Meanwhile, in Butte County, the housing market has become as cut-throat as in Silicon Valley and San Francisco. There are no vacant rental properties left, and homes are selling for between $30,000 and $100,000 above asking price, with multiple offers, said Jennifer Morris, executive director of the nonprofit North Valley Property Owners Association, which launched the website campfirehousing.org to connect displaced residents with available housing. Shortly after the fire, evacuees set up a tent city in a Walmart parking lot in Chico.

"People are very desperate," she said. "It's a really large catastrophe that I don't think anyone has any great solution on how to handle."

By Monday, FEMA had yet to move any displaced residents into its signature trailers. The agency had moved two families into RVs, and planned to move in two or three more over the next few days, spokesman Michael Hart said. FEMA estimates about 2,000 people need housing help.

On a recent conference call with reporters, Tina Curry, deputy director of California's Office of Emergency Services, acknowledged that "when are people going to get housed?" is the big question.

"The answer to that, is as soon as we can," she said.

In the meantime, FEMA is putting evacuees up in hotels and offering them money to pay for rental housing. But that doesn't do much good when there's nothing to rent.

With no housing available, Michael Charvel, a guitar maker and musician who co-owns owns Wayne Guitars with his father, Wayne Charvel, has bounced from place to place ever since his Paradise home burned down. He stayed at a friend's rental property in Chico, then headed to Anaheim to stay in his best friend's uncle's house and finally booked a hotel in Irvine through Friday.

"It's kind of one day at a time," said Charvel, who eventually hopes to rebuild in Paradise.

Like Butte County, other communities hit by natural disasters also have seen the crises impact their housing markets.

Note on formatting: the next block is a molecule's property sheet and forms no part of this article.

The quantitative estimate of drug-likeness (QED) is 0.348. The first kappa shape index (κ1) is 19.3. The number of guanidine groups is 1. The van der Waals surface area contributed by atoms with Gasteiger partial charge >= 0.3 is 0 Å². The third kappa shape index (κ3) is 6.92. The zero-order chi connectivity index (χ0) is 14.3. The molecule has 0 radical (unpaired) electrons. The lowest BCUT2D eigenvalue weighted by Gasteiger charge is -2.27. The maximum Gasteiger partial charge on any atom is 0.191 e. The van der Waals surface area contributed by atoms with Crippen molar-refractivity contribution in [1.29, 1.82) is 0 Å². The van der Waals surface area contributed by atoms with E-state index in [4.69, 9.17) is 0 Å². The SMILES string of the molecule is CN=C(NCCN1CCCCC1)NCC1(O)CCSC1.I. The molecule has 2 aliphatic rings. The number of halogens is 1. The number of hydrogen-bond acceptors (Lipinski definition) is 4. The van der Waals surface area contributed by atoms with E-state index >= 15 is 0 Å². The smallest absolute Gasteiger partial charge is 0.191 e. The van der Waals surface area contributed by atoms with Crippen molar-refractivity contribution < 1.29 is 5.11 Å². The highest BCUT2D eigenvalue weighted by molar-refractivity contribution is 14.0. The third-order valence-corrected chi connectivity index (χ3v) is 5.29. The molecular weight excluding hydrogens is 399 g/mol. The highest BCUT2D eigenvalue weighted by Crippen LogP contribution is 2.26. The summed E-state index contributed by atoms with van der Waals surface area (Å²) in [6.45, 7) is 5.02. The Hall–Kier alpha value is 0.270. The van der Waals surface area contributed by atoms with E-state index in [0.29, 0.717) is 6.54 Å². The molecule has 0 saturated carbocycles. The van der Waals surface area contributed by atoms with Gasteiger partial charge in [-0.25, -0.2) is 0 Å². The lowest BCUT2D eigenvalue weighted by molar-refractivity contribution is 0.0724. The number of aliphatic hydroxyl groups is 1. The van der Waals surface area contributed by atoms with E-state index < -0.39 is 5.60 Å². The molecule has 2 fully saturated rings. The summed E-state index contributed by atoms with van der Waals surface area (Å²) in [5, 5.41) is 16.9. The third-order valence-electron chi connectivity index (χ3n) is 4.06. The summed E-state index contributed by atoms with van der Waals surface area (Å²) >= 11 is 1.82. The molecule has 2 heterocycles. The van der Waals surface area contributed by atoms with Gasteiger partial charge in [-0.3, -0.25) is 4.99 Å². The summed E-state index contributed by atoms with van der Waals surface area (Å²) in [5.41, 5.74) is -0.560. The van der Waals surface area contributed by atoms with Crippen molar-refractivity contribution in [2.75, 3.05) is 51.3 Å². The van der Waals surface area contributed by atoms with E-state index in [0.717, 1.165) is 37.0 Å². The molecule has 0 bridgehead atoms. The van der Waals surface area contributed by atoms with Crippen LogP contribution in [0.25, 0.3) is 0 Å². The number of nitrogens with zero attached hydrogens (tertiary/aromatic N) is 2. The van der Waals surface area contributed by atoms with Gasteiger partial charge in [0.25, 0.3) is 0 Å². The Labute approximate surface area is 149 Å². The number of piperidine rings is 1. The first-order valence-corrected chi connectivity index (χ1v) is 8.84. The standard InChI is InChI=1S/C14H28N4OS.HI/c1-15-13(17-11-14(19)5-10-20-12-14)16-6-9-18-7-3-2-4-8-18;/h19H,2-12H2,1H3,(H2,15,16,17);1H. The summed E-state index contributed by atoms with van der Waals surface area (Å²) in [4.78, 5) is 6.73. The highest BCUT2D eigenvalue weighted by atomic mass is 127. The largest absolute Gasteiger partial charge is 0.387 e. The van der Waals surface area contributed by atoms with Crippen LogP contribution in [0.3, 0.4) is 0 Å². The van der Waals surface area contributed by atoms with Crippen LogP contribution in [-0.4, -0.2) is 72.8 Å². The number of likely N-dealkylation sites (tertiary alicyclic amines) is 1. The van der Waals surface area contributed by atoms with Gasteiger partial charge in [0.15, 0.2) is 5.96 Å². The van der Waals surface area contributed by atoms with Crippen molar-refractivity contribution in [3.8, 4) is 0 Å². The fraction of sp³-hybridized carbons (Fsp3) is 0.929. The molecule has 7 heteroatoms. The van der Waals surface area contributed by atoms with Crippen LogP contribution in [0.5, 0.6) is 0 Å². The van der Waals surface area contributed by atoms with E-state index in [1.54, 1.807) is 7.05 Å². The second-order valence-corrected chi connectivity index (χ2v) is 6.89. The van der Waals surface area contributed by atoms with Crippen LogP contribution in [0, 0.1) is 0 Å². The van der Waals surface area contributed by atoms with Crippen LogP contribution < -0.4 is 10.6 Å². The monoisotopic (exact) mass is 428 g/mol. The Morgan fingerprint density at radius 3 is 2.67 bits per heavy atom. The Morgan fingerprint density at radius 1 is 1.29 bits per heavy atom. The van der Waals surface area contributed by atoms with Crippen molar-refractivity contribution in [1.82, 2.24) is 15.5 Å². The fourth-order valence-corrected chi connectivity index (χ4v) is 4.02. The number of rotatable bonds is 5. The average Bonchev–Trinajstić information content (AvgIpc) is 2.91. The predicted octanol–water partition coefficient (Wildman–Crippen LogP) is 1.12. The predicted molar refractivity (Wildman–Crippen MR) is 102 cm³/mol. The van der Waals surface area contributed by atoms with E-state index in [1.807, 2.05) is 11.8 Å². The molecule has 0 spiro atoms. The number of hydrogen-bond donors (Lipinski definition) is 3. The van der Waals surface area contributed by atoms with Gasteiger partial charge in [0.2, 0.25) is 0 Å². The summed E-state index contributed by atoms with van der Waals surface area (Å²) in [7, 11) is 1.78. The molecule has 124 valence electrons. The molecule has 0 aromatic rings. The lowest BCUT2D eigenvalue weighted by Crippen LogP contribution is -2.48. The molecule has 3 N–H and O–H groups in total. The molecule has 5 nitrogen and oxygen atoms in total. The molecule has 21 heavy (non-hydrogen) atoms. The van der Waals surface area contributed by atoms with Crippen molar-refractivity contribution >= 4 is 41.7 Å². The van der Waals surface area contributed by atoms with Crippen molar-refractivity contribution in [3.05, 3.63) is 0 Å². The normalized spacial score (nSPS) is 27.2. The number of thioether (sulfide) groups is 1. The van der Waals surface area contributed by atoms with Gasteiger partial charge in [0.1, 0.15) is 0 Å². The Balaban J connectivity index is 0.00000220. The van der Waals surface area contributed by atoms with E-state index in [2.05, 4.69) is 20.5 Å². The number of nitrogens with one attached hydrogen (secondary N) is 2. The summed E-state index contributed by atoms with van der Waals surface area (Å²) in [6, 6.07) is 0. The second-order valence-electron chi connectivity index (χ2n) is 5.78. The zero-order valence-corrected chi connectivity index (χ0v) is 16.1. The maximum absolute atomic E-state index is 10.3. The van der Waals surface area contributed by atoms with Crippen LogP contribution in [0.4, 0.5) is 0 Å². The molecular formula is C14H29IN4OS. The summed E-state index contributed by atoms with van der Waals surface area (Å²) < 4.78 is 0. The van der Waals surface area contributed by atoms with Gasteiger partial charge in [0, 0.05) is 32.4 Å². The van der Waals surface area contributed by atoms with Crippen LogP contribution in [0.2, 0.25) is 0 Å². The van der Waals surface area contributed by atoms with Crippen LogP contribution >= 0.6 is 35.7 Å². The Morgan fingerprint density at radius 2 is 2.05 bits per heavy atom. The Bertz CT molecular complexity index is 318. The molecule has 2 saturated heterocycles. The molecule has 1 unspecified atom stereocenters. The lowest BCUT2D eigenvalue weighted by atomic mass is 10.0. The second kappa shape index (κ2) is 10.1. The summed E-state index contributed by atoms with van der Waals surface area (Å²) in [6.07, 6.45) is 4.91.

After Hurricane Katrina devastated the New Orleans area in 2005, home prices in nearby Baton Rouge shot up, said Frank Nothaft, chief economist at CoreLogic. Rent prices also rose in Santa Rosa after the Tubbs Fire, in the Houston area after Hurricane Harvey and in the Cape Coral, Florida, area after Hurricane Irma last year, according to Nothaft's research. And mortgage delinquency rates spiked in all three regions after the natural disasters, as some residents lost their jobs or sources of income.

Randy Cloyd, 62, plans to rebuild on his 1-acre lot in Paradise. But he knows the process may take years, and in the meantime, he worried it would quickly become impossible to find a home nearby. That's why almost as soon as he and his wife confirmed that their three-bedroom home with a barn, fruit trees and bee farm had burned down, they began searching for a new home to buy. The market in Chico already was too hot, so they turned their gaze toward Oroville. About two weeks ago, they landed a three-bedroom house for $184,000 -- it was the third property they'd made an offer on.

It's a relief to have a stable place to go, Cloyd said. But most of his friends and neighbors from Paradise weren't so lucky and still are living in hotels.

"I tried telling them really early that you guys need to either find something, anything, to rent or get into or look at buying something very quickly," Cloyd said. "Because what I feared is happening -- and that's just that there is nothing."